What’s your life game? I discovered long ago my life plan involves knives. Folding knives, fixed blades, pocket knives, survival knives, tactical knives, it doesn’t matter to me. As long as it has an edge, I’m interested. Join me as I write about life, knives and the things seen from the knife edge.
Wednesday, September 25, 2019
Sherman, set the Wayback Machine
to the mid-60s.
Buck Knife has knocked America
and the world on its collective ass with the Buck 110 Hunter.It’s not the first lock-back knife, but the
combination of a solid lock, 420HC stainless with great heat treatment and a
belt carry pouch occurs at the right point in time.Everyone carries one.My favorite literature hero, Matt Helm
carries one; I sold a very nice German locking knife to my brother so I could buy
Cops, firemen, soldiers, outdoors
men, scout masters all wanted to carry a Buck 110 Hunter.
Case's Shark Tooth
This doesn’t pass unnoticed by
Case Knife.Coming out of WWII Case
remains a conservative company making knives the old fashioned way by hand with
carbon steel blades.Case wants in on this
market share.They just don’t want to compete;
they want to send Buck home hungry.By
1972 they have their world beater.They
call it the Shark Tooth.
The Shark Tooth is a spine locking blade with a
palm swell to fit your hand better than the slab-sided Buck.The 3-inch blade is backed with a finger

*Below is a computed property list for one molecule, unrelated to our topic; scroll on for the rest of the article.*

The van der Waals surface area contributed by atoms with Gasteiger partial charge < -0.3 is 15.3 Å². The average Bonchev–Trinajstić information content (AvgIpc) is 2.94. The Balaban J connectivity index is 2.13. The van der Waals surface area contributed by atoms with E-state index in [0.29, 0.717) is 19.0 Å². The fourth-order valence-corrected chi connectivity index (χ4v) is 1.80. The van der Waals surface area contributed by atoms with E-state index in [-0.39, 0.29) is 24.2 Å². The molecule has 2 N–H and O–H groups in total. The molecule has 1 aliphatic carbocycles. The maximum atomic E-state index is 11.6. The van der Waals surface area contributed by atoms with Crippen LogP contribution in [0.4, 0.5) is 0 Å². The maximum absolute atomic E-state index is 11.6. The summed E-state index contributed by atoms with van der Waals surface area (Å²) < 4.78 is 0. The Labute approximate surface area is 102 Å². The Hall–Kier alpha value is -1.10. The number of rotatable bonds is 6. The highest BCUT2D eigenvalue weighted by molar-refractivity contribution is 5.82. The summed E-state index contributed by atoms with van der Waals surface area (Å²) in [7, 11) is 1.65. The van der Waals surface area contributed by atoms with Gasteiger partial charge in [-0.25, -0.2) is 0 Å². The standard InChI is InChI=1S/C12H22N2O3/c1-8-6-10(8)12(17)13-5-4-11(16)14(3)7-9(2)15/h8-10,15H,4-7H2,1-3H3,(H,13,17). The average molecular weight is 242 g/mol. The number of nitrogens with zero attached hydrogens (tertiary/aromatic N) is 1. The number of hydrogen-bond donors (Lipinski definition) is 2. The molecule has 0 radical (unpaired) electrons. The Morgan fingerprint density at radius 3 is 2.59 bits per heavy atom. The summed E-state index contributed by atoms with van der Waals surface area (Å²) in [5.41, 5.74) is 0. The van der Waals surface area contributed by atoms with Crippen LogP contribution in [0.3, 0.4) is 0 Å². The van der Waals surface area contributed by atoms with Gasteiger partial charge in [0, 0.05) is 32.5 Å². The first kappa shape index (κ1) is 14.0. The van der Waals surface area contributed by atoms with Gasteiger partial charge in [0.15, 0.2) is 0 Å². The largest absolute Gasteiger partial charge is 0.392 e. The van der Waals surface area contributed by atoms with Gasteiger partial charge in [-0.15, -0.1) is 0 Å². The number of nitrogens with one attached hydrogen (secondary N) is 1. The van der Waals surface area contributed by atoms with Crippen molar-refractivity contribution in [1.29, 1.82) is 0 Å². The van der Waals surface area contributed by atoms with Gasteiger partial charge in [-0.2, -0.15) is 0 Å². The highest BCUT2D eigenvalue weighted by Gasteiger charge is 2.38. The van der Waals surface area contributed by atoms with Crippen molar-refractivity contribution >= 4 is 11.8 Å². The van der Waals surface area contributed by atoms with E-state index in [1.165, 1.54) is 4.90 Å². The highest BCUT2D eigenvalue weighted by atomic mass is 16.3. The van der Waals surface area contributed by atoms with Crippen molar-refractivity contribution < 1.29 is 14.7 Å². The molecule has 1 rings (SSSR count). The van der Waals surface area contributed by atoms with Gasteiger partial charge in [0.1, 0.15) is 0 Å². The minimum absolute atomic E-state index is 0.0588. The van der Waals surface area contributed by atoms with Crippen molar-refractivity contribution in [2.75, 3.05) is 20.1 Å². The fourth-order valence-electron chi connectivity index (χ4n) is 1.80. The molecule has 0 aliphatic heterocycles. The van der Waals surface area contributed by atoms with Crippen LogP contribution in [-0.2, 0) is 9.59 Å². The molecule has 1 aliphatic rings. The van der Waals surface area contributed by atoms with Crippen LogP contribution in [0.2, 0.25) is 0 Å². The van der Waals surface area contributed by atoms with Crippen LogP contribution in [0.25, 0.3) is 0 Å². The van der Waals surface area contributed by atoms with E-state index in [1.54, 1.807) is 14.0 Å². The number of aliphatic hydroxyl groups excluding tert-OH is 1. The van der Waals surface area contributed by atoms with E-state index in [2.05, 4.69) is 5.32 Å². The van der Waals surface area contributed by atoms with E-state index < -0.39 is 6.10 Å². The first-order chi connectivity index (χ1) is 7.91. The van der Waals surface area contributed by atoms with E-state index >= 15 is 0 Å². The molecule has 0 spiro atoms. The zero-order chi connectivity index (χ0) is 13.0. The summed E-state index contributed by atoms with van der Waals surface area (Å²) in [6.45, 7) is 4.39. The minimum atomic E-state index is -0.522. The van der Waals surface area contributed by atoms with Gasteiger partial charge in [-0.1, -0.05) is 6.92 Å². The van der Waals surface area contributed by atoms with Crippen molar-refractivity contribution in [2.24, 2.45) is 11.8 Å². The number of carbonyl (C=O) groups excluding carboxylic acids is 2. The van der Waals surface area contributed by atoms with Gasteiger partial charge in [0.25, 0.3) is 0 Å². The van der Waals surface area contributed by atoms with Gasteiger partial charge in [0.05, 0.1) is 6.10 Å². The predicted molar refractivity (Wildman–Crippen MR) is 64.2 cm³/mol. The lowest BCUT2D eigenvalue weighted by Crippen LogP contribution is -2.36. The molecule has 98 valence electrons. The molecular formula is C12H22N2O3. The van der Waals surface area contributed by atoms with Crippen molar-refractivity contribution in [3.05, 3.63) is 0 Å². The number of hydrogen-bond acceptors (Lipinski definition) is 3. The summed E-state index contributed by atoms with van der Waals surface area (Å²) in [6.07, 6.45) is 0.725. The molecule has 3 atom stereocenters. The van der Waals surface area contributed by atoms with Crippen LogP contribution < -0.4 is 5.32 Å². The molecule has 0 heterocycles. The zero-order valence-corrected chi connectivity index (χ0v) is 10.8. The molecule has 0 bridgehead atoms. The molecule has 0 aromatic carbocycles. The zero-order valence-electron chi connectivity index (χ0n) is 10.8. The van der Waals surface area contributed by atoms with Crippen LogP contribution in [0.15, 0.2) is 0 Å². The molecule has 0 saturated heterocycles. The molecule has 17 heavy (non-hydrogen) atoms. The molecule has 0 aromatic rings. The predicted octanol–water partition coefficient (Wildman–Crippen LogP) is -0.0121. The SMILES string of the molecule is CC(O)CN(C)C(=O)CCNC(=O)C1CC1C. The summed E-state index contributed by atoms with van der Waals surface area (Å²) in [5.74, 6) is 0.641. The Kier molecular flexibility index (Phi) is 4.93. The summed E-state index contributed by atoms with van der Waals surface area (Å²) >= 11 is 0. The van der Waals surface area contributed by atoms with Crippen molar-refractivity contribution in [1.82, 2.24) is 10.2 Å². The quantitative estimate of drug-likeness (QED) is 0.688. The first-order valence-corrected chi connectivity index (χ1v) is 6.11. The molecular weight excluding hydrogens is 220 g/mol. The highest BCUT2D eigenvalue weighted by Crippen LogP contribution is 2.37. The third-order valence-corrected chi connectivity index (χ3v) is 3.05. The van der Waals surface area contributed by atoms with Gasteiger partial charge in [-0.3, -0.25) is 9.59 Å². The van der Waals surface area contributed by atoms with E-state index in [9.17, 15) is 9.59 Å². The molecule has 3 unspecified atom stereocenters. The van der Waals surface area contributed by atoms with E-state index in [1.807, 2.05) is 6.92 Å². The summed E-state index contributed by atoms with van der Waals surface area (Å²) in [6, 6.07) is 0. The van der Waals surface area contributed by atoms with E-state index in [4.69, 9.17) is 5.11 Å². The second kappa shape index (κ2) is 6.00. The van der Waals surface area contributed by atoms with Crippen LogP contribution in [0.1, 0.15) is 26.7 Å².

divot so you can choke-up for fine work and still get the long blade
reach.The blade is stainless steel that
holds an edge, but its identity isn’t revealed.I don’t know why.Both bolsters
are brass, but the back one is cut on an angle to give it a streamline
appearance.This knife also comes with a
leather pouch cause weighs almost a half-pound!Too heavy or bulky to flop in a pocket.
The wood insert with the palm
swell will be made from curly maple, but problems stops production.The 1974 catalog (printed in 1973, I assume)
has a picture of the Shark Tooth, but it’s stamped “Unavailable.”
The back edge beveled for a more streamline appearance
Finally Case decides on replacing
the maple with Pakkwood and on December of 1975 finally ships the knives to distributors just in time for Christmas.That made Santa very happy.
The Shark Tooth
stays in production until March 2009.
It’s a milestone
knife for Case.It marks the first use
of a blade made from a modern stainless steel with good tempered used in a Case
lock back.Several other types of Case
knives are released with that steel, but those are stories for another time.
trouble Case had with the curly maple handle insert, it manages to make 1800 of
these.These are hidden in a vault
guarded by the Case gnomes.What a
treasure that would be to Case collectors.It would be a unique collector’s knife, wouldn’t it?If only we could get past the gnomes.
Too late.In 1977 Case released all 1800 curly maple
handled Shark Tooth (Teeth?) to their distributors.Fox Mulder is right!They are out there!